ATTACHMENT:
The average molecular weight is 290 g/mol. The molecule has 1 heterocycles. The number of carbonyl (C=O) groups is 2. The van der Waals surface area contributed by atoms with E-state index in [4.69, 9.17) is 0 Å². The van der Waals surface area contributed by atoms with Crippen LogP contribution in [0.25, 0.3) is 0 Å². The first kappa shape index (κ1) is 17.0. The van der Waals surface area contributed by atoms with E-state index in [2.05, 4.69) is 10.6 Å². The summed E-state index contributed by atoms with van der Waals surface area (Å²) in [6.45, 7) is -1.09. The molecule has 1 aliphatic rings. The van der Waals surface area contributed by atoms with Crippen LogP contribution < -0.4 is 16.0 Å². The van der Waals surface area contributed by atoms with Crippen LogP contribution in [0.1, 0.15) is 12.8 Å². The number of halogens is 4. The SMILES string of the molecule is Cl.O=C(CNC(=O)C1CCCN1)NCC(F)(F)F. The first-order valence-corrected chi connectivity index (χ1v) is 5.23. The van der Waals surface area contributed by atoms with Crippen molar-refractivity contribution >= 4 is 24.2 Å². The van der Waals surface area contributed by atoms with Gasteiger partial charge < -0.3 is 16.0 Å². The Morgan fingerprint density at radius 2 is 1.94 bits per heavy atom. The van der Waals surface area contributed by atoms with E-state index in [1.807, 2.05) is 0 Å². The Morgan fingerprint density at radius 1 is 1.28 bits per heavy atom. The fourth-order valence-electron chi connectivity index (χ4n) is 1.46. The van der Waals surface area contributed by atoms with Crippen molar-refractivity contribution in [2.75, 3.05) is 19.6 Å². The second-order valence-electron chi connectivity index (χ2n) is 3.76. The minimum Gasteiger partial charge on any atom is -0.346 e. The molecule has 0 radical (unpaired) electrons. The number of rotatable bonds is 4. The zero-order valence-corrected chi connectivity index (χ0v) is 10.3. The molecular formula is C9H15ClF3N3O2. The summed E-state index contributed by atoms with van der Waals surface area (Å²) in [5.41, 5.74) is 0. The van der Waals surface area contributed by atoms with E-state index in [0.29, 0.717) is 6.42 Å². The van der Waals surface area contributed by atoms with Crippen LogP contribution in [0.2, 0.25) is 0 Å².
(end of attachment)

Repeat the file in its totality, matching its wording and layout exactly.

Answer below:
The average molecular weight is 290 g/mol. The molecule has 1 heterocycles. The number of carbonyl (C=O) groups is 2. The van der Waals surface area contributed by atoms with E-state index in [4.69, 9.17) is 0 Å². The van der Waals surface area contributed by atoms with Crippen LogP contribution in [0.25, 0.3) is 0 Å². The first kappa shape index (κ1) is 17.0. The van der Waals surface area contributed by atoms with E-state index in [2.05, 4.69) is 10.6 Å². The summed E-state index contributed by atoms with van der Waals surface area (Å²) in [6.45, 7) is -1.09. The molecule has 1 aliphatic rings. The van der Waals surface area contributed by atoms with Crippen LogP contribution < -0.4 is 16.0 Å². The van der Waals surface area contributed by atoms with Crippen LogP contribution in [0.1, 0.15) is 12.8 Å². The number of halogens is 4. The SMILES string of the molecule is Cl.O=C(CNC(=O)C1CCCN1)NCC(F)(F)F. The first-order valence-corrected chi connectivity index (χ1v) is 5.23. The van der Waals surface area contributed by atoms with Crippen molar-refractivity contribution >= 4 is 24.2 Å². The van der Waals surface area contributed by atoms with Gasteiger partial charge < -0.3 is 16.0 Å². The Morgan fingerprint density at radius 2 is 1.94 bits per heavy atom. The van der Waals surface area contributed by atoms with E-state index in [1.807, 2.05) is 0 Å². The Morgan fingerprint density at radius 1 is 1.28 bits per heavy atom. The fourth-order valence-electron chi connectivity index (χ4n) is 1.46. The van der Waals surface area contributed by atoms with Crippen molar-refractivity contribution in [2.75, 3.05) is 19.6 Å². The second-order valence-electron chi connectivity index (χ2n) is 3.76. The minimum Gasteiger partial charge on any atom is -0.346 e. The molecule has 0 radical (unpaired) electrons. The number of rotatable bonds is 4. The zero-order valence-corrected chi connectivity index (χ0v) is 10.3. The molecular formula is C9H15ClF3N3O2. The summed E-state index contributed by atoms with van der Waals surface area (Å²) in [5.41, 5.74) is 0. The van der Waals surface area contributed by atoms with E-state index in [0.29, 0.717) is 6.42 Å². The van der Waals surface area contributed by atoms with Crippen LogP contribution in [0.2, 0.25) is 0 Å².